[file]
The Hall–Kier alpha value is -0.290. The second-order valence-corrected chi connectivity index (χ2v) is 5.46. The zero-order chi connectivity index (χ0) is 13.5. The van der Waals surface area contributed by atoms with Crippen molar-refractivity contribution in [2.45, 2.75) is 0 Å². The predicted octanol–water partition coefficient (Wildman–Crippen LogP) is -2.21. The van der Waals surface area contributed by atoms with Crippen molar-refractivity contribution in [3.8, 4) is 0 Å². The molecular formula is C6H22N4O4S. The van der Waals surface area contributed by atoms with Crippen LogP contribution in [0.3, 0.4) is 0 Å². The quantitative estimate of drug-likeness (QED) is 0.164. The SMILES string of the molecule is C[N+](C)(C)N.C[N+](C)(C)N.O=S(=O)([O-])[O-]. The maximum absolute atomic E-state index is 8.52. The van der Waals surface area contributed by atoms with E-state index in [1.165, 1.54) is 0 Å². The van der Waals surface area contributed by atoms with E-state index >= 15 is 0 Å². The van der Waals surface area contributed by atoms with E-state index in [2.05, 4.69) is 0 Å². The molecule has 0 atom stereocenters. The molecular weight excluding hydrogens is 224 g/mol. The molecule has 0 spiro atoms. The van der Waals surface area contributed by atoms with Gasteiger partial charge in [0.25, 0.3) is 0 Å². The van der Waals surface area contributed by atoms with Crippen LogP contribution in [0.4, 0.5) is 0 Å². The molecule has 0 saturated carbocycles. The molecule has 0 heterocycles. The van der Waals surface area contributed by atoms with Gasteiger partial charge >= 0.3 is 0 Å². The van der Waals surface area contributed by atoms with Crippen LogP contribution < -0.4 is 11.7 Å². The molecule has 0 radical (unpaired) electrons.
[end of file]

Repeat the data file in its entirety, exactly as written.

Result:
The Hall–Kier alpha value is -0.290. The second-order valence-corrected chi connectivity index (χ2v) is 5.46. The zero-order chi connectivity index (χ0) is 13.5. The van der Waals surface area contributed by atoms with Crippen molar-refractivity contribution in [2.45, 2.75) is 0 Å². The predicted octanol–water partition coefficient (Wildman–Crippen LogP) is -2.21. The van der Waals surface area contributed by atoms with Crippen molar-refractivity contribution in [3.8, 4) is 0 Å². The molecular formula is C6H22N4O4S. The van der Waals surface area contributed by atoms with Crippen LogP contribution in [0.3, 0.4) is 0 Å². The quantitative estimate of drug-likeness (QED) is 0.164. The SMILES string of the molecule is C[N+](C)(C)N.C[N+](C)(C)N.O=S(=O)([O-])[O-]. The maximum absolute atomic E-state index is 8.52. The van der Waals surface area contributed by atoms with E-state index in [1.165, 1.54) is 0 Å². The van der Waals surface area contributed by atoms with E-state index >= 15 is 0 Å². The van der Waals surface area contributed by atoms with E-state index in [2.05, 4.69) is 0 Å². The molecule has 0 atom stereocenters. The molecular weight excluding hydrogens is 224 g/mol. The molecule has 0 spiro atoms. The van der Waals surface area contributed by atoms with Gasteiger partial charge in [0.25, 0.3) is 0 Å². The van der Waals surface area contributed by atoms with Crippen LogP contribution in [0.4, 0.5) is 0 Å². The molecule has 0 saturated carbocycles. The molecule has 0 heterocycles. The van der Waals surface area contributed by atoms with Gasteiger partial charge >= 0.3 is 0 Å². The van der Waals surface area contributed by atoms with Crippen LogP contribution < -0.4 is 11.7 Å². The molecule has 0 radical (unpaired) electrons.